Can only move to new GAD rate or unisex rate at next 'recalculation point' which could be up to three years away: In relation to the other factors which have also boosted the permitted income withdrawals from income drawdown, the inflexibility of the drawdown rules can be even worse.  Increases due to the rise in the GAD rate and unisex rates cannot be reflected until a 'recalculation point' is triggered in their income drawdown policy.  A 'recalculation point' will only be reached automatically at the next statutory review point, but for some this could be up to three years away.  During that time, some of the beneficial changes may actually have reversed and people's money will remain stuck in their drawdown plan without them being able to take advantage of the better environment.

No allowance for poor health:  Even though the annuity market does give higher income for those in poor health, income drawdown rules do not offer 'impaired life' rates.  Those who are in ill-health may be reluctant to give all their money away to buy an annuity, but may also need to take more money out of their drawdown pension fund to live on.  The inflexibility of drawdown rules can cause hardship and it is particularly frustrating at the moment because there is a theoretical opportunity to take more money out, but pensioners seem too often unable to take advantage of this.

Can anything be done? There are some possible avenues:

1. Activate an annual review: It might be possible to request an additional review, before the next one is officially due.  Anyone who takes out an income drawdown policy  before age 75 will usually have a three year statutory review period.  After age 75, the review period falls to one year.  However, some schemes will allow you to opt for an annual review facility.  This allows a yearly check on whether more money can be withdrawn than the current maximum. It is up to the administrator of the fund, however, to decide whether to allow these non-statutory reviews.

2. Top-up the income drawdown fund:  Another option for anyone under age 75 might be to use other pension fund money or set up a new pension contribution. Transferring new pension fund money into an income drawdown fund can trigger a new calculation point, which could allow the pensioner to take advantage of the more favourable conditions and take more money out of the fund.

3. Buy an annuity or scheme pension with part of the drawdown fund: If the pensioner decides to use a part of their drawdown fund to buy an annuity or scheme pension, then the rest of the fund can be reassessed in light of current circumstances.  That could allow the pensioner to benefit from the higher levels of maximum withdrawal.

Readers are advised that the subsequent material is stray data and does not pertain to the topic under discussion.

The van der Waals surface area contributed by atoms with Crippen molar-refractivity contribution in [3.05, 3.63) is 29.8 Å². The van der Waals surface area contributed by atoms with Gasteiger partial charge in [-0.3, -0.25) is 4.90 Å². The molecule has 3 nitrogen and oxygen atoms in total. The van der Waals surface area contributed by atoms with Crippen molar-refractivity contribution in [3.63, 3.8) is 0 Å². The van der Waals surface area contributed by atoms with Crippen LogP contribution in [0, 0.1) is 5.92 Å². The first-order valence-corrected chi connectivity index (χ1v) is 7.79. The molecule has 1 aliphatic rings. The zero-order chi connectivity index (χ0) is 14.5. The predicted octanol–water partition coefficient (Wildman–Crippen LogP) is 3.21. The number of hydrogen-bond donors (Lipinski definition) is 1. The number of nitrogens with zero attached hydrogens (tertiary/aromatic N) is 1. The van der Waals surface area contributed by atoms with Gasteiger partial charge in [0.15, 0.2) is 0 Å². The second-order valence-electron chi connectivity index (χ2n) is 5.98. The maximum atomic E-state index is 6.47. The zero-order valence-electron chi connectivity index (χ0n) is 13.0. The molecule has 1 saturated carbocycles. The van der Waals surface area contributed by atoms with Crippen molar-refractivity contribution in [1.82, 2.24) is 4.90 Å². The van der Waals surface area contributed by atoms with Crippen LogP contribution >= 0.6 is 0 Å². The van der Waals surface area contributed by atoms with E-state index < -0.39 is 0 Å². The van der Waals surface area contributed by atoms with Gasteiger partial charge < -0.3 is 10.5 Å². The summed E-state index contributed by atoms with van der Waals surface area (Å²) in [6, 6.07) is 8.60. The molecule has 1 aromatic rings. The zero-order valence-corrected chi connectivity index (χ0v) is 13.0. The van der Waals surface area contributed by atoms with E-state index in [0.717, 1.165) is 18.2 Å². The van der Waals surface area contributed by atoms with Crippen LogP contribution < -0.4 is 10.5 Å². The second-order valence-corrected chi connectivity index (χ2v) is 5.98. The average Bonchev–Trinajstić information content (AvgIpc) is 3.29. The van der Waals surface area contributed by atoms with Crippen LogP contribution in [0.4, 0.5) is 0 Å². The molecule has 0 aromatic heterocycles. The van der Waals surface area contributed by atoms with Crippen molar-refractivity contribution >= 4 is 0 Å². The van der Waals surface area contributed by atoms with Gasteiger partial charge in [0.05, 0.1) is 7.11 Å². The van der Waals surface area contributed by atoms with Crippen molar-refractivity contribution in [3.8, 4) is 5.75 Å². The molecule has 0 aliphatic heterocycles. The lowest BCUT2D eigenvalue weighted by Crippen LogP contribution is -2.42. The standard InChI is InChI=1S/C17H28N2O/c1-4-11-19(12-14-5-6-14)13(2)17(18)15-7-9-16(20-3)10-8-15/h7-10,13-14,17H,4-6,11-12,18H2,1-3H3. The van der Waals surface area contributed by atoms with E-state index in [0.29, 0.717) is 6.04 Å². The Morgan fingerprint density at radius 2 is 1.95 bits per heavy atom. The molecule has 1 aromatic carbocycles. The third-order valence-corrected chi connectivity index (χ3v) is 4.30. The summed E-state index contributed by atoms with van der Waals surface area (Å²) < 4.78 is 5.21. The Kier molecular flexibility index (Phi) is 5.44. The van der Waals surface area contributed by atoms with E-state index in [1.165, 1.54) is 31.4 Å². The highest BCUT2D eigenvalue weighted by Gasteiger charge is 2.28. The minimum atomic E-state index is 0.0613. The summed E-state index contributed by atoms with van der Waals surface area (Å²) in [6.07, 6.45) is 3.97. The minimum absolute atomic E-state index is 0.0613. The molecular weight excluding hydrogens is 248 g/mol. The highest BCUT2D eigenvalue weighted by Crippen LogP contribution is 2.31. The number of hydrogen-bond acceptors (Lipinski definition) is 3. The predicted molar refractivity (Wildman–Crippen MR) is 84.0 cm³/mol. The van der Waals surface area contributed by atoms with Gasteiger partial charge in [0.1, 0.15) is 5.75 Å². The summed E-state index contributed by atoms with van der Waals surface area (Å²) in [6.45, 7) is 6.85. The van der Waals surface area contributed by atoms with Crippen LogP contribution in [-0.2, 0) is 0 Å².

ENDS

Dr. Ros Altmann

NOTES FOR EDITORS:

The Government Actuary restricts maximum income from income drawdown in line with annuity rates:  The maximum income that can be taken from an income drawdown fund is set by the Government Actuary, who has decided that it should be based on the equivalent income that could be received by buying a standard single life, level annuity.  As most annuities are secured by insurance companies by buying Gilts to meet their long-term liabilities, and annuity rates are sensitive to changes in Gilt Yields, the maximum income allowed is related to the current gilt yield.  The limits are generally set for the next three years after starting an income drawdown contract, and every year from age 75.  

Information required is age, 15-year gilt yield and size of fund:  The information needed to work out the maximum income that can be taken from an income drawdown fund (also called a pension fund withdrawal plan) is firstly your age, secondly the latest 15-year Gilt Index Yield and thirdly the value of your fund.

15-year gilt yields taken from FT on 15th of each month, rounded down: Gilt yields change frequently so it is necessary to check the updated figure. The yield relevant for income drawdown limits each month is the yield on 15-Year Gilts as published in the Financial Times on the 15th day of the previous month (or the next available date if the 15th is on a weekend), rounded down to the nearest quarter of a percent.